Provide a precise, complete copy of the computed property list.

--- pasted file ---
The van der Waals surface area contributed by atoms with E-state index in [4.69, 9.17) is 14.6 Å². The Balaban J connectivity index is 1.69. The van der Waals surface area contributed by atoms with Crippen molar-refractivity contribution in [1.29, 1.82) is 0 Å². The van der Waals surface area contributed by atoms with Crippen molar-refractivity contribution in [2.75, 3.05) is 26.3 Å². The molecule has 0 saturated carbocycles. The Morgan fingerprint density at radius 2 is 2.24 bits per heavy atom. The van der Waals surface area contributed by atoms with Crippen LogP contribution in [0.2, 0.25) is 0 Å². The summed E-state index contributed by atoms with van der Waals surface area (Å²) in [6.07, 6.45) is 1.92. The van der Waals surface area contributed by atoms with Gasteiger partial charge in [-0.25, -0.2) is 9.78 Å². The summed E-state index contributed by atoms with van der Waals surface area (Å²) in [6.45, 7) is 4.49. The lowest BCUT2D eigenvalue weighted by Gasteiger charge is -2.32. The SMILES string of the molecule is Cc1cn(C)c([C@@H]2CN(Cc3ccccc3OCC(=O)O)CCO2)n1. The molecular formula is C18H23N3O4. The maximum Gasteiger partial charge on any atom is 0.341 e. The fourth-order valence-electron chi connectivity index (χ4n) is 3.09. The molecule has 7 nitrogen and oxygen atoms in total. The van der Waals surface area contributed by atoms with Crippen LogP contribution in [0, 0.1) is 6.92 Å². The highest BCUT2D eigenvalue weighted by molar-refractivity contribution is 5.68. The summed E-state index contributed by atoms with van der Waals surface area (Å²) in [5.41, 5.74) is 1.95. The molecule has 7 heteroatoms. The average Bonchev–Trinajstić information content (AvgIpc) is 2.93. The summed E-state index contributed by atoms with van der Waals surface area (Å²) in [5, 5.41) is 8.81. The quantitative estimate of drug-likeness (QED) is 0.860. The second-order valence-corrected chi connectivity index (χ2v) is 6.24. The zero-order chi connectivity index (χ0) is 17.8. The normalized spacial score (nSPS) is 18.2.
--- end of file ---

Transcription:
The van der Waals surface area contributed by atoms with E-state index in [4.69, 9.17) is 14.6 Å². The Balaban J connectivity index is 1.69. The van der Waals surface area contributed by atoms with Crippen molar-refractivity contribution in [1.29, 1.82) is 0 Å². The van der Waals surface area contributed by atoms with Crippen molar-refractivity contribution in [2.75, 3.05) is 26.3 Å². The molecule has 0 saturated carbocycles. The Morgan fingerprint density at radius 2 is 2.24 bits per heavy atom. The van der Waals surface area contributed by atoms with Crippen LogP contribution in [0.2, 0.25) is 0 Å². The summed E-state index contributed by atoms with van der Waals surface area (Å²) in [6.07, 6.45) is 1.92. The van der Waals surface area contributed by atoms with Gasteiger partial charge in [-0.25, -0.2) is 9.78 Å². The summed E-state index contributed by atoms with van der Waals surface area (Å²) in [6.45, 7) is 4.49. The lowest BCUT2D eigenvalue weighted by Gasteiger charge is -2.32. The SMILES string of the molecule is Cc1cn(C)c([C@@H]2CN(Cc3ccccc3OCC(=O)O)CCO2)n1. The molecular formula is C18H23N3O4. The maximum Gasteiger partial charge on any atom is 0.341 e. The fourth-order valence-electron chi connectivity index (χ4n) is 3.09. The molecule has 7 nitrogen and oxygen atoms in total. The van der Waals surface area contributed by atoms with Crippen LogP contribution in [0, 0.1) is 6.92 Å². The highest BCUT2D eigenvalue weighted by molar-refractivity contribution is 5.68. The summed E-state index contributed by atoms with van der Waals surface area (Å²) in [5.41, 5.74) is 1.95. The molecule has 7 heteroatoms. The average Bonchev–Trinajstić information content (AvgIpc) is 2.93. The summed E-state index contributed by atoms with van der Waals surface area (Å²) in [5, 5.41) is 8.81. The quantitative estimate of drug-likeness (QED) is 0.860. The second-order valence-corrected chi connectivity index (χ2v) is 6.24. The zero-order chi connectivity index (χ0) is 17.8. The normalized spacial score (nSPS) is 18.2.